I should start by saying I am slightly kabob-phobic. Generally when I make kabobs I am using either chicken or steak and assorted vegetables, and invariably the meat is cooked right and the veggies are charred within an inch of their lives, or the veggies are perfect and the meat is, um, undercooked. Which may be fine with my carnivorous Southern husband if it is steak, but chicken…not a good scenario. So I pretty much skip over kabob recipes when I run across them, despite the fact that their general approach to life — a complete meal all cooked together on a stick — is SO in line with my kitchen mantra: SIMPLIFY.
However, I ran across this recipe in one of my favorite cooking magazines, which is EVERYDAY FOOD. It’s a little tiny magazine published by Martha Stewart’s company, and I find so many great and easy recipes in it. I have a subscription to it, but you can also usually find it on those racks right by the supermarket checkout — pick up a copy next time you are there and check it out. Anyway, they recently had a recipe for scallop kabobs, and because scallops cook in the blink of an eye, I thought maybe, just maybe, this is a kabob recipe that I can’t mess up? Since the scallops and the veggies probably need the same amount of cooking time? Could it be?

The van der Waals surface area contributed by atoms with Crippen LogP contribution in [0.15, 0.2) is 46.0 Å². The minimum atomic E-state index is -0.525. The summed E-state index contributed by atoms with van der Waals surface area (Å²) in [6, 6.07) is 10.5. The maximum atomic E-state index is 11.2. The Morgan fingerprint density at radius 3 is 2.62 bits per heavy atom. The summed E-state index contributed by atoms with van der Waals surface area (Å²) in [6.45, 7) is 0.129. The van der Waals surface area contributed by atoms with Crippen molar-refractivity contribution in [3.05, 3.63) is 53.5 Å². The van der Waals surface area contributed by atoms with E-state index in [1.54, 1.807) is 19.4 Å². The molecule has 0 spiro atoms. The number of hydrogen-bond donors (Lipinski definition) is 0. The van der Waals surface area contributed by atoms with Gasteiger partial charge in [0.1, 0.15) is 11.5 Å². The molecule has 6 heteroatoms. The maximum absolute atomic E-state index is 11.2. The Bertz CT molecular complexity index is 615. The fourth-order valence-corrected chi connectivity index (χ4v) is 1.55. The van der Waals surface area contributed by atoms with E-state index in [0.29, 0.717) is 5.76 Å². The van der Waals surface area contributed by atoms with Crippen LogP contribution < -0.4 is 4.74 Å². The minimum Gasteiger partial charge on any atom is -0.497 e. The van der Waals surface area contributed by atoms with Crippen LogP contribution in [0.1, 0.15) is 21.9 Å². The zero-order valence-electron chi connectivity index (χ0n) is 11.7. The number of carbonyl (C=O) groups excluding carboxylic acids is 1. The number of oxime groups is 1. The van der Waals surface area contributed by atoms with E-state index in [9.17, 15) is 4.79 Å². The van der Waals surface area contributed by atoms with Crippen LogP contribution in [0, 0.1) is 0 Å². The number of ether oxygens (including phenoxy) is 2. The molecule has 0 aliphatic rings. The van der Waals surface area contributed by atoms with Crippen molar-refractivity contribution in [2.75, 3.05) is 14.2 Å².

It was. Glory Hallelujah.
The scallops are threaded onto the skewers with cucumber slices, orange sections, thin sliced ginger (note to self: ginger is for flavor. Ginger should be discarded before serving or your adventurous husband will eat it and it’s always heart-wrenching to see a tough guy with tears in his eyes). The kabobs are basted with a honey/orange juice sauce, and take a grand total of 6 minutes on the grill. I de-skewered them onto a plate of brown rice and voila! Kabob-phobia officially cured.
Now all I need is for someone to tell me the secret to making chicken and steak kabobs. Is there a Secret Kabob Society that I can join to learn some sort of special technique? Someone let me know. In the meantime, here is the recipe for scallop kabobs, adapted with thanks from EVERYDAY FOOD.